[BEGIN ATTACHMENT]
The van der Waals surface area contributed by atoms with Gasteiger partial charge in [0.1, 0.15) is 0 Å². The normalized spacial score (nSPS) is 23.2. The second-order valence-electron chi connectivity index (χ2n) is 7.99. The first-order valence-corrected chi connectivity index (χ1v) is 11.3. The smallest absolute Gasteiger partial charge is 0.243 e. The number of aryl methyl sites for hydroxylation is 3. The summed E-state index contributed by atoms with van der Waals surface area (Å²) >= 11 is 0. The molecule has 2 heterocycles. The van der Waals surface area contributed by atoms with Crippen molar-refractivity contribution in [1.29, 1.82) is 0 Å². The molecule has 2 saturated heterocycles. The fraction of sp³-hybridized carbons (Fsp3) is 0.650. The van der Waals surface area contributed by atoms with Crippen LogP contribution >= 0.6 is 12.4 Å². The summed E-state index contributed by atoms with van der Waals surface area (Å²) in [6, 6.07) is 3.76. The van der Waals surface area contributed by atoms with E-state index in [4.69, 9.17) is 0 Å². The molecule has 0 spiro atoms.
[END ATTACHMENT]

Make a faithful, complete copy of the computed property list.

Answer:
The van der Waals surface area contributed by atoms with Gasteiger partial charge in [0.1, 0.15) is 0 Å². The normalized spacial score (nSPS) is 23.2. The second-order valence-electron chi connectivity index (χ2n) is 7.99. The first-order valence-corrected chi connectivity index (χ1v) is 11.3. The smallest absolute Gasteiger partial charge is 0.243 e. The number of aryl methyl sites for hydroxylation is 3. The summed E-state index contributed by atoms with van der Waals surface area (Å²) >= 11 is 0. The molecule has 2 heterocycles. The van der Waals surface area contributed by atoms with Crippen molar-refractivity contribution in [1.29, 1.82) is 0 Å². The molecule has 2 saturated heterocycles. The fraction of sp³-hybridized carbons (Fsp3) is 0.650. The van der Waals surface area contributed by atoms with Crippen LogP contribution >= 0.6 is 12.4 Å². The summed E-state index contributed by atoms with van der Waals surface area (Å²) in [6, 6.07) is 3.76. The van der Waals surface area contributed by atoms with E-state index in [4.69, 9.17) is 0 Å². The molecule has 0 spiro atoms.